John Mattox is a senior associate attorney with Koprince Law LLC in Lawrence, Kansas. His practice addresses a broad array of federal procurement law matters.
Certification in SBA’s1 HUBZone Program requires firms, among other things, to meet two employee- based conditions. So, to ensure compliance, a firm must first grasp how SBA counts “employees.” In addition, an applicant firm must also realize that, in some cases, SBA will count the employees of its affiliates (for size purposes under SBA’s regulations)2 as if they were the applicant firm’s own employees. Indeed, SBA, using the totality of the circumstances, will aggregate a firm’s employees with its affiliate’s employees unless a clear line of fracture separates the two.
Despite this policy — which SBA has used for years — public guidance on the clear line of facture standard, and its application, remains relatively sparse and scattered. As perhaps a primary purpose, this article seeks to consolidate and compile the publicly available tidbits into a single, robust (to the extent it can be) resource. Beyond that, it explores SBA’s application of the standard in real cases (all of which are unpublished) to harvest, if possible, further insight into the enigmatic standard. Ultimately, I hope, this article will serve as a communal starting point for practitioners who know little or nothing about this arcane topic.
SBA’s HUBZone Program and Employee-Based Requirements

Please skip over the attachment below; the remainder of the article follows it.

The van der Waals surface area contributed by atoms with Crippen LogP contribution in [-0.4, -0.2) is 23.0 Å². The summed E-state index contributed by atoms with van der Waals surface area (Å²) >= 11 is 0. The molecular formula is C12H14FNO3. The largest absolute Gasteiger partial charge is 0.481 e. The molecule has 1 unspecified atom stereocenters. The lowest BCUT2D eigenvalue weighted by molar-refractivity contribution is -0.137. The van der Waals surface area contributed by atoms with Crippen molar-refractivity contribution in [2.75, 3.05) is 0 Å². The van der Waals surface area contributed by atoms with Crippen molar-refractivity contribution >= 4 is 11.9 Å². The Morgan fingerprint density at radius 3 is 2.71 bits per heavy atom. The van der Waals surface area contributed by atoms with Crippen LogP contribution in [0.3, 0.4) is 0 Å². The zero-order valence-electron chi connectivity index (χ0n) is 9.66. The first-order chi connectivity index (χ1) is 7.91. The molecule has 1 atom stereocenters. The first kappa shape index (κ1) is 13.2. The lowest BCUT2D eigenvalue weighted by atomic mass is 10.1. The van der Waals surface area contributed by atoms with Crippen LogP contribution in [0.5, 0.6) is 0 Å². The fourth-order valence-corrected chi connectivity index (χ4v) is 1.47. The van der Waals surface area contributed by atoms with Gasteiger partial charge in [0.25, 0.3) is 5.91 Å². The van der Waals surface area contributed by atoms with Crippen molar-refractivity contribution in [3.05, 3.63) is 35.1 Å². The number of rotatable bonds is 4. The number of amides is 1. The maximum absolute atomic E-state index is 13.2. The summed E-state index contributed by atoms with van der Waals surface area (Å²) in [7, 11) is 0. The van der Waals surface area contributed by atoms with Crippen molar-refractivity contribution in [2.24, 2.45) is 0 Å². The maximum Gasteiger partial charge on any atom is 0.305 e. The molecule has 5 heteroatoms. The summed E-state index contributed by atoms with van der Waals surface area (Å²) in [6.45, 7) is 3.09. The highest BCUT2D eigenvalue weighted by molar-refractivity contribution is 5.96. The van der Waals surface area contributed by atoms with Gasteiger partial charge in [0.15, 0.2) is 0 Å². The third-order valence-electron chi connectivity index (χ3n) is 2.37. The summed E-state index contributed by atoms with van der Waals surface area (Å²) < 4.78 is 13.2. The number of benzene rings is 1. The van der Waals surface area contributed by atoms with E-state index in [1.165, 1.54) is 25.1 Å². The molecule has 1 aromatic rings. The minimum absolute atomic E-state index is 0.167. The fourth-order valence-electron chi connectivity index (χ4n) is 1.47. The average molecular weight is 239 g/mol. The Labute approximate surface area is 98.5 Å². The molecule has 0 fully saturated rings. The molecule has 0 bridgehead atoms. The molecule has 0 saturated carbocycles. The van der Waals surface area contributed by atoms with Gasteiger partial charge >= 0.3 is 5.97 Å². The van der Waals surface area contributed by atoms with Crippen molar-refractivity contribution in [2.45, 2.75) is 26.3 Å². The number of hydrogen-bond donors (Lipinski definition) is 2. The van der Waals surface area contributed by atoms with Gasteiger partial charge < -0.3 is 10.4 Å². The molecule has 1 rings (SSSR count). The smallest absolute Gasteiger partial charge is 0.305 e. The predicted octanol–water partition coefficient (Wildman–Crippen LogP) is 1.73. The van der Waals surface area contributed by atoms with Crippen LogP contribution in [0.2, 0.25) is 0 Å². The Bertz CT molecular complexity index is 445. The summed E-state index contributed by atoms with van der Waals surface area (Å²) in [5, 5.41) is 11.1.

Before delving headfirst into a discussion about the clear line of fracture standard, we need a little context. In this regard, let’s talk briefly about SBA’s HUBZone Program and the two principal, employee-based certification requirements impacted by the clear line of fracture standard.
The HUBZone Program3 is all about injecting federal money into geographical areas, or zones, that are historically underutilized — hence the name. Through it, the federal government seeks to increase employment opportunities, investment, and economic development in these “HUBZones.”4 These zones include tracts identified through Census data, certain non-metropolitan counties, Indian reservations, areas surrounding closed military bases, and disaster areas.5
Like SBA’s 8(a) Program, entry into the HUBZone Program requires formal SBA certification.6 Of course, this requires an applicant to satisfy (and a certified firm to maintain) certain requirements.7 Two significant ones demand our attention here: the 35% residency requirement and the principal office requirement. As we shall see, compliance with both requirements turns on a firm’s employee count.
First, to qualify as a HUBZone firm,8 35% of the firm’s employees must live in a HUBZone.9 Employees — used by a firm to meet this condition — do not have to live in the same HUBZone; they can live in different ones. Nor must these employees reside in the same HUBZone in which the firm’s principal office is located (more on that below).
Second, the more complicated principal office requirement: “[T]he concern’s principal office must be located in a HUBZone.”10 This requirement is more complex because “principal office” does not have an intuitive definition. Indeed, for HUBZone purposes, a firm’s principal office “means the location where the greatest number of the concern’s employees at any one location perform their work.”11 So “principal office” is not synonymous with a firm’s headquarters or main corporate office, as it might be colloquially. Rather, “principal office” focuses on the number of employees at a single company location.
So, as a prerequisite for meeting the 35% residency and principal office requirements, a HUBZone firm must firmly grasp who SBA reckons its employees are. With that foundation, let’s proceed to a discussion of HUBZone employees and the clear line of fracture standard.
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